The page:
Lifelong learning, willingness to change, drive Boyd Technologies
Boyd Technology, from left: Matthew Koons (VP sales), Peter Boyd (director of facilities) Matthew Boyd (COO), Stephen Donnelly (VP finance), Brianna Sporbert (senior director services), Bronly Boyd (founder, chairman of the board), Stephen Boyd (president and CEO), and Scott Crawley (VP of operations)
Photo by Scott Barrow
The first time I met Bronly Boyd in 2008 in my role as executive director of the Lee Chamber of Commerce. He was the second business owner I had spoken with that day and I concluded both discussions with the same question: “What is in the future for your business?” The first respondent looked puzzled and said, “More of the same, I guess.” But Bronly gave a far more realistic reply: “We have to keep learning, be ready to change and anticipate our customers’ needs.” If I had been an investor I would have been inclined to put my money on Boyd Converting (now Boyd Technologies).
A generation ago, maintaining a steady course often worked. Change came slower. Most industries were comprised of large, highly visible employers that concentrated for years on products they knew would sell. If you were wearing Wall-Streeter shoes, they probably came from the big plant in North Adams. If you were smoking Lucky Strike cigarettes, they were probably rolled in paper from the Eagle Mill in Lee. If your company was using a GE transformer, you knew it had come from the sprawling plant in Pittsfield.
Then, all of that was gone, farmed out to some distant place somewhere in Asia perhaps. That’s why many people in the Berkshires today are surprised to learn that if they are drinking Starbucks coffee, it quite possibly passed through a filter made at Boyd Technologies in Lee. Likewise, the disposable pad on your Clorox ReadyMop is a Boyd product, as is the “hurt-free wrap” from Johnson & Johnson that covers your kid’s latest contusion. Here was an unobtrusive little plant beside Route 102 quietly cranking out the products of our everyday lives for some of the biggest brand names in America, and nobody around here knew it. The company immediately struck me as clever, innovative, and adaptable to its markets.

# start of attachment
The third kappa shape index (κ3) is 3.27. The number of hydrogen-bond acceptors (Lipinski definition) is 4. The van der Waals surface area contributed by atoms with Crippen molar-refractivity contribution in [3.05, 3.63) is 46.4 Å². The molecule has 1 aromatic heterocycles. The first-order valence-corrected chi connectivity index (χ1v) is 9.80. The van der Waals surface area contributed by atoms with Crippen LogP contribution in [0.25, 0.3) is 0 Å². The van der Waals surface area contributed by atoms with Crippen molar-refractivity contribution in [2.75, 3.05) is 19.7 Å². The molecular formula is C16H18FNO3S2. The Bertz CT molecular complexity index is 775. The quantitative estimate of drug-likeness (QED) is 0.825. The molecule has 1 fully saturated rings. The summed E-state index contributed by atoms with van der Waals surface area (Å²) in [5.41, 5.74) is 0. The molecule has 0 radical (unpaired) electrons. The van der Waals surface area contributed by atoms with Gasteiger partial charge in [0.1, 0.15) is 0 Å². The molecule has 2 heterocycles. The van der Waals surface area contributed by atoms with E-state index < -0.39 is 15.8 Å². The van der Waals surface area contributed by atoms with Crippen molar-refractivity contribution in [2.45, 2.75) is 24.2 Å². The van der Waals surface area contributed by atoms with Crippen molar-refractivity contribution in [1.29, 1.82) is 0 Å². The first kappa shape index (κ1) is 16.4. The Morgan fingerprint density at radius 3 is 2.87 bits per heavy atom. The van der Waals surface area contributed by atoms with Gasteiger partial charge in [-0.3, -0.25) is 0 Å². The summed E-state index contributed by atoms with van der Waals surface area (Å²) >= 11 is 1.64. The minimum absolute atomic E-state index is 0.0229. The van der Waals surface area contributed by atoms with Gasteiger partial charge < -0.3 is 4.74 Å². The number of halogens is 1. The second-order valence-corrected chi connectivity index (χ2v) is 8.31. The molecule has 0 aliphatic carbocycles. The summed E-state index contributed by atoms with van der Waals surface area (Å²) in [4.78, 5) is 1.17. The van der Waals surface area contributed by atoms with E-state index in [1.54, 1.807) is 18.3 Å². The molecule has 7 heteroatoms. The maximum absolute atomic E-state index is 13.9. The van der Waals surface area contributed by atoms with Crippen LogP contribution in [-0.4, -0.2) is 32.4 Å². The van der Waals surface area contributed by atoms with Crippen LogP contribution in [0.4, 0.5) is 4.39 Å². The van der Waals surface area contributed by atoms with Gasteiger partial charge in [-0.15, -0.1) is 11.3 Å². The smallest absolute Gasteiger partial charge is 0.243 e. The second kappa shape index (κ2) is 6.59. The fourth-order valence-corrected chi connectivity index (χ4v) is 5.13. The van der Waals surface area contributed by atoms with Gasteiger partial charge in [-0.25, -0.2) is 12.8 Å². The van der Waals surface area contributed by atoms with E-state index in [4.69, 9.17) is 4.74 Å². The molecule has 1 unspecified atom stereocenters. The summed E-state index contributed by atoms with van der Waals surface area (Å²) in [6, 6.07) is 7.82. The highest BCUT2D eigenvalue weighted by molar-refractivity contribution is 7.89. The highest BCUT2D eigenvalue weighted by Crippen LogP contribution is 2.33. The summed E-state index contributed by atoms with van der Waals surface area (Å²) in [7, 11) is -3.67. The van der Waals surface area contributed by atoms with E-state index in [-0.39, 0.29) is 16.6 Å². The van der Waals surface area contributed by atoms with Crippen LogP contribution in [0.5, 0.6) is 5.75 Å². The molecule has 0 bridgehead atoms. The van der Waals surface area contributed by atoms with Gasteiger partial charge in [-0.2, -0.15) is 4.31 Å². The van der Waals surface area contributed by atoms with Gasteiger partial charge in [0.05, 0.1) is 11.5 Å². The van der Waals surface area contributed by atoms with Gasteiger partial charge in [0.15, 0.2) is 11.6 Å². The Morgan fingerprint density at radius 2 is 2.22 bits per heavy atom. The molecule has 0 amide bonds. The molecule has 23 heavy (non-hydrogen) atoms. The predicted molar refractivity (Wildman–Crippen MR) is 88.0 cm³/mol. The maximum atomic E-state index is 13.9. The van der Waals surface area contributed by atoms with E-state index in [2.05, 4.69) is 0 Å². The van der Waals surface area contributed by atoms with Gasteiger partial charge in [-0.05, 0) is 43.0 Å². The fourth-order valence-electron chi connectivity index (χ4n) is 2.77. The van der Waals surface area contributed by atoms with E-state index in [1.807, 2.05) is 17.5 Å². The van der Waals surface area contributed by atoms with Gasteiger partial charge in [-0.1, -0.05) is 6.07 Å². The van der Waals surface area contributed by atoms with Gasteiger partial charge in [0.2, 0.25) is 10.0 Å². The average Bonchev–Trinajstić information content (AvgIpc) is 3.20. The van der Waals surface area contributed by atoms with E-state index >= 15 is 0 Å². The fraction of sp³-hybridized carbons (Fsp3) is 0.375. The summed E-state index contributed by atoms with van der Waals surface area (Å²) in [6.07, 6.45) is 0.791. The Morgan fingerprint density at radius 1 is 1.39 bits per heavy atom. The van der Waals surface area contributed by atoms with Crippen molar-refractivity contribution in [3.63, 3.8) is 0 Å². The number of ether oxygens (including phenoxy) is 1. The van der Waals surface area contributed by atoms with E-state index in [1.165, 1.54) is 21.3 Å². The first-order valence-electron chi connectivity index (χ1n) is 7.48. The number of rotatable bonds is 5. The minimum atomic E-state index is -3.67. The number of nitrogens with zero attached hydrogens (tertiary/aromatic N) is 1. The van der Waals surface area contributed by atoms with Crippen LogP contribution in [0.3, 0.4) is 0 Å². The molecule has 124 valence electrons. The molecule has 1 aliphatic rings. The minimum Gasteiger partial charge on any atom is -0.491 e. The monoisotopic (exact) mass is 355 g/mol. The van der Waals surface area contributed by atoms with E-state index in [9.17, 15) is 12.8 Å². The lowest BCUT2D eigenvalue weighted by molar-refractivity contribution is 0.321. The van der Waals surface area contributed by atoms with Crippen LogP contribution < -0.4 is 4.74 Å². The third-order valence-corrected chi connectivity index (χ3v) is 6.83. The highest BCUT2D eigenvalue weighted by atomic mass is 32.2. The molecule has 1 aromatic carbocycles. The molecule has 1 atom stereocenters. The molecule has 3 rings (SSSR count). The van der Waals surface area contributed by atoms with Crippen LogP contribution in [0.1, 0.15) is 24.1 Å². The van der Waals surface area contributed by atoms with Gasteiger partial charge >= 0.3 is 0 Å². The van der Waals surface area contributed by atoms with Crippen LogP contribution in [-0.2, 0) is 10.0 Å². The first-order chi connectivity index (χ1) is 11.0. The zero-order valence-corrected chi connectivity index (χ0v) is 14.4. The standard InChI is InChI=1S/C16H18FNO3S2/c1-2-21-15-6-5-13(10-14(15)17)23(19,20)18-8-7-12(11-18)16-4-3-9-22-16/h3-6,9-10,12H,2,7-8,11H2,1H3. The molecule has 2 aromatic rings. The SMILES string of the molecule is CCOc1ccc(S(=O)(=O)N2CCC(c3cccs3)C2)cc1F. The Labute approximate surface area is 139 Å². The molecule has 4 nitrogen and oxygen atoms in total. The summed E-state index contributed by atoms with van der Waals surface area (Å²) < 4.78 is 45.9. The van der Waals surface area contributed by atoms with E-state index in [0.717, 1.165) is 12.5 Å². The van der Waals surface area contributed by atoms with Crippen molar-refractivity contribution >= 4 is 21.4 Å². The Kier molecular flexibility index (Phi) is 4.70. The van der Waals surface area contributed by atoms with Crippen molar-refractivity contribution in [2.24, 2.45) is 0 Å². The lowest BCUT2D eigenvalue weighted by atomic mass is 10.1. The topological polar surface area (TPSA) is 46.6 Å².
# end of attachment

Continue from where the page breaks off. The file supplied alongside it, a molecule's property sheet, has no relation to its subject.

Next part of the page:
When Bronly Boyd started the business in 1979, the word “converting” was a reference to taking various types of paper coming from the mills in its raw form and shaping and adapting it for practical uses. The development of advanced flexible materials was expanding at a rapid pace four decades ago, and the company quickly moved into other types of materials.
In a world where we are accustomed to industrial giants, it’s surprising to know that a prosaic-looking plant a mile from the Massachusetts Turnpike in the pastoral Berkshires has established itself in such a key industrial position. It started with Bronly Boyd, now chairman of the board, who often repeats the adage, “If we can hire people who are smarter than us, we will be okay.”
Stephen Boyd, inherited the mantle of CEO in 2007, and among his many roles in the Berkshire community, he is the chair and president of the Berkshire Innovation Center. Matthew Boyd joined Boyd Converting in 2007 in business development work. Today he is the COO and is active in community roles when away from the plant. And Peter Boyd rounds out his father’s team, joining the company in 2003. Peter is now director of facilities.
Ever ready to change, Boyd Technologies is now steering its business in a new direction with products for the biomedical field. A fascinating example is single-use bioreactor bags used to grow human tissue for medical research and therapy. On the cutting edge of medical science, these bags are used to grow heart and skeletal tissue, ligaments and even cancer tissue for study. Produced in a Class 7 Cleanroom at the plant, the disposable bags have been found more efficient in labs than the stainless steel and glass vessels of earlier days.
Boyd is also producing complex multi-layer wound-care dressings used on patients with chronic wounds in high-risk populations. And containers are produced for personalized medicine that are specific to an individual’s DNA and genetic makeup. These products are used to detect, prevent, and treat infectious diseases. The containers are multi-layer with sealing films and flexible membranes.
Biomedical production puts Boyd Technologies squarely in the exciting future of an ever-evolving industry. Stephen Boyd says that his goal is to scale the company while maintaining its team environment. His hope of doubling revenues from the current $50-million level seems realistic in the fast-growing biomedical field.